Prioritizing Urgency vs. Importance

Understanding what your company is and where you want to take it on an esoteric level is important for a number of reasons. Of course, the aforementioned discussion is pertinent, however, in terms of practical application this deeper comprehension of what you are will allow you to avoid wasted time and disorganized structure. A major pitfall that many young ventures fall into is only addressing what is deemed as “urgent” without spending a sufficient amount of time on longer more strategic initiatives that require a longer burn – founders need to think 3-steps ahead and getting bogged down in the weeds of every day issues will not only derail your timelines but kills your passion and drive, as well.

The Questions:

  • Is this “action” truly urgent (i.e. critical to mission success) or are outside pressures influencing my understanding of “urgency”?
  • Will solving this “issue” get me closer to my goals or am I simply checking a box to feel productive?
  • If I apply a different perspective to the issue at hand, does my viewpoint change? Does the issue seem more or less urgent/important?


The Analysis:

Time stressors are a major source of pressure and stress in any workplace and are the result of having too much to do in too little time. It goes without saying that certain tasks and responsibilities take priority over others, however, identifying the nexus between importance and urgency is a priceless ability that often means the difference between success and failure in both a professional and personal capacity. This assessment strategy is largely attributed to former US President Dwight D. Eisenhower who famously stated, “What is important is seldom urgent and what is urgent is seldom important.” So, then, what tasks are “important” and what tasks are “urgent”?

  • Important activities are decided by the impact or significant change it can have on your life and have an outcome that leads to achieving one’s goals, whether professional or personal. These items require planning and thoughtful action. When spending time on important matters you manage your time and energy rather than mindlessly expending valuable resources. What is important is subjective and depends on your own values and personal goals.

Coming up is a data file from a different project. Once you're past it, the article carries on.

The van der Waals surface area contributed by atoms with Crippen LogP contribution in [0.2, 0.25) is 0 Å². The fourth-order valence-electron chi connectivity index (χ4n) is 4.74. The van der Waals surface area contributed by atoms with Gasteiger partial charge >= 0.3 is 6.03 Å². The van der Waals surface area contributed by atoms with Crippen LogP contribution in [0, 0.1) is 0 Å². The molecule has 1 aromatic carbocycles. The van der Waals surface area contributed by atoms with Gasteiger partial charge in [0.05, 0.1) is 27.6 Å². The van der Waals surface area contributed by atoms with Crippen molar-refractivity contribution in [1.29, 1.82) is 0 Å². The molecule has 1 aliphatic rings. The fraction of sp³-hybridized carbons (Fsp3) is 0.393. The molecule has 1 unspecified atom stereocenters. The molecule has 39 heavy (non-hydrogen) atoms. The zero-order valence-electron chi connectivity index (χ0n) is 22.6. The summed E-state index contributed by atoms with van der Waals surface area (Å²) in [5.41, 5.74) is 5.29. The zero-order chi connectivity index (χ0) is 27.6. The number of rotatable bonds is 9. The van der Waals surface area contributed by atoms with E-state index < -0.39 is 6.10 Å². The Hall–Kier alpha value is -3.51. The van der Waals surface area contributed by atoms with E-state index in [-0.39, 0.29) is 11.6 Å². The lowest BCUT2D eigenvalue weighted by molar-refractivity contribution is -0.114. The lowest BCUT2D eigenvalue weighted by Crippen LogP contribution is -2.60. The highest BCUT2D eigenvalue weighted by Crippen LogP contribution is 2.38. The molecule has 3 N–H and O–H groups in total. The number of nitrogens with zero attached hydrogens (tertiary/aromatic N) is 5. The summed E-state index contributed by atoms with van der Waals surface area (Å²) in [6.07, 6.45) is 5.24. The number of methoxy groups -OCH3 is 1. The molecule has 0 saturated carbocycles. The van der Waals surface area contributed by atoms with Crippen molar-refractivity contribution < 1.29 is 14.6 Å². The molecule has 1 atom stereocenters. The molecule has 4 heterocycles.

• Urgent activities are governed by deadlines and other external factors, require immediate attention and are often dictated by someone else’s goals or requirements. They are unavoidable, but spending too much time putting out fires can produce a great deal of unnecessary stress and lead to burnout.

Because urgent activities require immediate attention, entrepreneurs often find themselves in a constant state of “firefighting”, unable to give proper focus or time to the issues that truly matter; the issues that will help you reach your ultimate objectives. This causes the professional sensation of running on a treadmill because you’re constantly battling but not getting anywhere. To overcome this common pitfall, succinct and calculated strategy is a necessity for staving off collapse or failure when the unexpected occurs.

A common strategy used to assess urgency vs. importance is the Eisenhower Matrix (below) – list all activities and projects that you feel you must complete, however important, and begin placing each in one of the four boxes below.



Do it

Activities with clear deadlines and consequences for not taking immediate action

Schedule it

Activities without a set deadline but will bring you closer to your ultimate goals



Delegate it

Activities that need to get done but don’t require a specified skill or ability. Busy work.

Delete it

Activities that take up time and distract you from your goals; don’t add any measurable value


By looking at this analysis table, it becomes clear that the more intrinsically connected you are to your goals and mission, the easier and more natural time management becomes. Depending on your level of experience, outside perspective is often critical to this evaluation, however, no one else can define what is important for you. This simple exercise necessitates self-reflection and internal analysis and forces the individual to prioritize tasks and activities that are most significant to the core mission of the company. By separating busy work from intrinsically important work, you create proper time for the actions that truly matter while reducing unnecessary stress and missed deadlines.


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